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For my research I am interested in the transmission characteristics between a transmitter (Tx) and a receiver (Rx) situated in a circular room. In particular, it is important for me to know the number of paths a ray can take such that it reflects exactly once off the walls of the room.

Reflections from a transmitter to a receiver in a room

Since reflections occur such that the incident ray has the same angle relative to the normal as the reflected ray, I tried to use vectors to attack the problem but the math became very unwieldy.

Empirically, I have found that depending on the situation of the transmitter and receiver, there could be 2, 3, or 4 paths—no more, no less. There is an exceptional case where the transmitter and receiver are co-located at the centre, in which case there are infinitely many paths.

Can my experimental result be validated (or denied) analytically?

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  • $\begingroup$ I imagine at best your result will only be true "generically". But like your central configuration there is probably a relatively low-dimensional algebraic variety of configurations that similarly break with your observation. This is a nice problem. Have to run now but will come back to it tonight if it's not already answered. $\endgroup$ – Ryan Budney Apr 8 at 20:18
  • $\begingroup$ You seem right with $2,3,4,\infty$, that's very intuitive, by drawing a few pics. Also, you're right, vector calculus is probably not adapted to this. All this depends a bit on how much math/what type or math must your research paper contain. Guess you can (1) either take this for granted, (2) or draw a few pics explaining the possible cases, (3) or include some complete advanced math - which might be actually quite complicated - once you have answers here on MO. In any case, nice question! $\endgroup$ – Teo Banica Apr 8 at 22:37
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    $\begingroup$ This problem was solved in 1992 (the keyword is "billard") and is well documented, see e.g. unige.ch/~gander/Preprints/Billiard.pdf (there is a nice optical experiment at the end of the paper with pictures of caustics). $\endgroup$ – Luc Guyot Apr 9 at 16:41
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We use complex numbers to prove that there are at most $4$ such points unless both transmitter and receiver are at the center.

Identify the circular room with the unit circle $|z|=1$ in the complex plane, and let $r$ and $t$ be the complex numbers corresponding to the receiver and transmitter, with $|r|<1$ and $|t|<1$. If $z$ is a point of reflection then the condition $\theta_r = \theta_t$ comes down to $(z-r)(z-t)$ being a real multiple of $z^2$; that is, to the ratio $(z-r)(z-t)/z^2$ being a real number. Write $$ (z-r)(z-t) / z^2 = 1 - (r+t) z^{-1} + rt z^{-2}, $$ and note that a complex number $w$ is real if and only if it equals its own complex conjugate $\overline w$. Since $z$ is on the unit circle, $\overline z = z^{-1}$, so our condition is $$ \overline{rt} z^2 - (\overline r + \overline t) z + (r+t) z^{-1} - rt z^{-2} = 0. $$ Multiplying by $z^2$ yields a polynomial of degree $4$ in $z$. Thus there are at most $4$ solutions, even without the condition $|z|=1$, unless the polynomial vanishes identically, in which case every $z$ is a solution. But the polynomial vanishes identically if and only if $r+t = rt = 0$, which is to say $r=t=0$, so we recover the degenerate case where receiver and transmitter are both in the center of the circular room.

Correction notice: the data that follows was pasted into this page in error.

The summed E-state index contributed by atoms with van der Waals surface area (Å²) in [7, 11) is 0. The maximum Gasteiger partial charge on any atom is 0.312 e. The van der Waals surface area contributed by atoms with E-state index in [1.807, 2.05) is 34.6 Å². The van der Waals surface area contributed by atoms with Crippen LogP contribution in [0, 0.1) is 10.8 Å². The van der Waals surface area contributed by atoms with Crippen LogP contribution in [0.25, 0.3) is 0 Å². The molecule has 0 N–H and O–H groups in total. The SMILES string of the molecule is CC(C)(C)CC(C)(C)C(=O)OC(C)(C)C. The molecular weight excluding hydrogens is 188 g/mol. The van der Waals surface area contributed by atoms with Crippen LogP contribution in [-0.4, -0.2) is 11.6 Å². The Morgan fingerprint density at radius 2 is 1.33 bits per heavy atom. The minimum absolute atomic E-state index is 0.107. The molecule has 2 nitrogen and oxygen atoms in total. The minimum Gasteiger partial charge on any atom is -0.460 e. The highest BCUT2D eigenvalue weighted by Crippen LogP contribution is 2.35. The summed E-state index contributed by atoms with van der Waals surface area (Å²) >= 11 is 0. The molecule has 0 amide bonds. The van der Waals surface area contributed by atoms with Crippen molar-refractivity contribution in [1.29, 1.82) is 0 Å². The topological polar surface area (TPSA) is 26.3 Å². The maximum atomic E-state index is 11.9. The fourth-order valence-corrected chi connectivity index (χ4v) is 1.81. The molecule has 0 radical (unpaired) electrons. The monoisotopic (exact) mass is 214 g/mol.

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Here is a plot of a grid of lines coming out of the transmitter centred at $(0,-0.5)$ in green, together with the first reflection lines, in yellow. There is 300 emission lines. From the picture you can see a big region where there appears to be two yellow lines through each point, then a significantly smaller region where there are four. The boundary of this region presumably is where all the triple intersections are, although I'm not certain what's happening at those three cusp points.

emitter at (0,-0.5)

And here is a more dramatic image, with the emitter at $(0,-0.8)$.

emitter at (0,-0.8)

On closer inspection I think that boundary curve consists of points with three yellow lines intersecting. i.e. there's nothing unexpected going on here.

emitter at (0,-0.94)

emitter at (0,-0.3)

Regarding giving a detailed proof, I think there is a reasonable way to go about this. If we call the emission point $p$, and the first impact-point on the boundary circle $q$, then the 2nd impact-point on the boundary circle we will call $f(p,q)$.

If $q$ has angle $\theta$ then $f(p,q)$ has angle $\theta + \pi + \delta_p(\theta)$ The nice thing about the function $\delta_p : \mathbb R \to \mathbb R$ is it is $2\pi$-periodic and continuous. When $p=0$ $\delta_p$ is the zero function. When $p$ approaches a point on the boundary of the circle, $\delta_p$ is approximating a sawtooth function -- a sawtooth function with period $2\pi$. Here are a few $\delta_p$ plots, below.

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  • $\begingroup$ It seems like displaying the green lines doesn't convey any additional information, and for someone slightly colorblind like me having the lines be green and yellow makes it tough to see what's going on. $\endgroup$ – Daniel McLaury Apr 9 at 13:11

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